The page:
This simple act can go a long way. A proper apology can help the customer feel justified in being upset and gives them closure for the experience as a whole. When they see that you’ve truly empathized with them and have made it your duty to improve their experience, it doesn’t go unnoticed.
Check in on Other Customers
Attention shouldn’t be like pie: more for one customer doesn’t need to mean less for the others. Depending on how intense the situation with the upset customer was, it could have a negative impact on the other guests’ experiences. Therefore, it’s important that after you’ve fixed the main problem that you or your staff check in on the surrounding tables, giving them a bit of extra attention so they know they’re valued, appreciated, and haven’t been forgotten about.
Before the customer leaves, make sure you check in with them once more. Like many of these steps, following up a final time demonstrates that you’re not just focused on getting them out of your hair, but that you’re invested in providing a great experience. This also provides one more chance to make things right if they’re still upset.
Additionally, don’t forget to follow up and check in with your staff who may have also dealt with the angry customer before or after you. Make sure they know they have your support.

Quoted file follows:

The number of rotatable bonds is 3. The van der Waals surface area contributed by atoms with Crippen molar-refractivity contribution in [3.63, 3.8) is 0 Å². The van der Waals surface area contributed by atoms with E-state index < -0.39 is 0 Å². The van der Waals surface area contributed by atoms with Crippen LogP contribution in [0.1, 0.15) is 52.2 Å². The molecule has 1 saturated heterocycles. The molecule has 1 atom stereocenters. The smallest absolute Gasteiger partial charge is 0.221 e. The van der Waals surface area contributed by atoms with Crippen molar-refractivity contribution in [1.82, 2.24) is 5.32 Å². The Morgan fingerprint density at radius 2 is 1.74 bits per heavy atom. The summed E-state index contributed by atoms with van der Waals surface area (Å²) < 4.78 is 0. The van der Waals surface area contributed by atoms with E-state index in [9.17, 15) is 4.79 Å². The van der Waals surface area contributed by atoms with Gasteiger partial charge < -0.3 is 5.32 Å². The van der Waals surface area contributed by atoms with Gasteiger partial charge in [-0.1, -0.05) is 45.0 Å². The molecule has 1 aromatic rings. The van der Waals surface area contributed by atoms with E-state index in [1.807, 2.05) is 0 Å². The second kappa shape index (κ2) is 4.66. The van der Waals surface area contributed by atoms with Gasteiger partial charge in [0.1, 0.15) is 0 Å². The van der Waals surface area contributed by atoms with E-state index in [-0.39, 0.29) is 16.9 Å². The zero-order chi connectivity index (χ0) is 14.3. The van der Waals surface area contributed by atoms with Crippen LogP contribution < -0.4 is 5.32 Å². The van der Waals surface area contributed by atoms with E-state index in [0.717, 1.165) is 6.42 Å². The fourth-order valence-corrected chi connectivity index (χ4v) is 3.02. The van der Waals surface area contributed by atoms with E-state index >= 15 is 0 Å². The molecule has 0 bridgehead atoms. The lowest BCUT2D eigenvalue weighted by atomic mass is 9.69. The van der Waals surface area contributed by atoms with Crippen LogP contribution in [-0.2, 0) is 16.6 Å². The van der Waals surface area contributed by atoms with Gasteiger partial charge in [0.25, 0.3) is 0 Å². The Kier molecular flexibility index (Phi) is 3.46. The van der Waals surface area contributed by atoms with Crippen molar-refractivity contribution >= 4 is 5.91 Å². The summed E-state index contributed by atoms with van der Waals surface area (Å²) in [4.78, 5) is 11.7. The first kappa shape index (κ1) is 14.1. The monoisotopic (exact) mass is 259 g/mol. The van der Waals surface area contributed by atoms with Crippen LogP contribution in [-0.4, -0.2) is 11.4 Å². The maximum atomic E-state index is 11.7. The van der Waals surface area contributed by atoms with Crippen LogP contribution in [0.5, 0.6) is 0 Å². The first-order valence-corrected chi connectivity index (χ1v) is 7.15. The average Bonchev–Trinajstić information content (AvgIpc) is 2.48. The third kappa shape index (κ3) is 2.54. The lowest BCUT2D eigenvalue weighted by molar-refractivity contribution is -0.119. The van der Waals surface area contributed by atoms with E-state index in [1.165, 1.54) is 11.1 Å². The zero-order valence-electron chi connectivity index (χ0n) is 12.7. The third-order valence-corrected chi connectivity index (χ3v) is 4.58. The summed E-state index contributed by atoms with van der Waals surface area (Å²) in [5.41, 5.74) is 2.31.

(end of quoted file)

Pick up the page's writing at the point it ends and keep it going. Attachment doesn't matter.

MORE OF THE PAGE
Develop Standard Operating Procedures for Upset Customers
Part of what makes dealing with upset customers so difficult is how each time seems completely novel. However, by developing standard operating procedures for when you’re dealing with upset customers can make things more straightforward, and increase the level of success you have in improving guests’ experiences. Consider having plans for when your restaurant does the following:
- When should your staff escalate to the manager? What tools does your staff have for dealing with angry customers, and what support can you give them to be confident in doing so?
- In what instances should food or beverages be comped? How will you ensure that when you comp food and beverages it’s making an impact and not being seen as a thinly-veiled attempt to appease the customer?
- How do you determine when the customer is out of line, and what steps should be taken in that case? While we want to believe the customer is always right, it’s not always the case. If a customer’s actions are completely unacceptable, having a plan in place to remove them will make doing so much easier than winging it at the moment.
Take a Moment for Yourself
Sometimes it may seem like you absorb a customer’s anger by fixing their problem. Take a moment to yourself and let go of that negativity. Remind yourself why it’s so important to make the situation right even if it pains you to do so, and that the customer was upset with their experience—not you, personally.
Nobody gets into the food and beverage industry to deal with unhappy customers, but it comes with the territory. By following these tips, you can do your part to please even the most picky guests and protect your reputation—and your livelihood.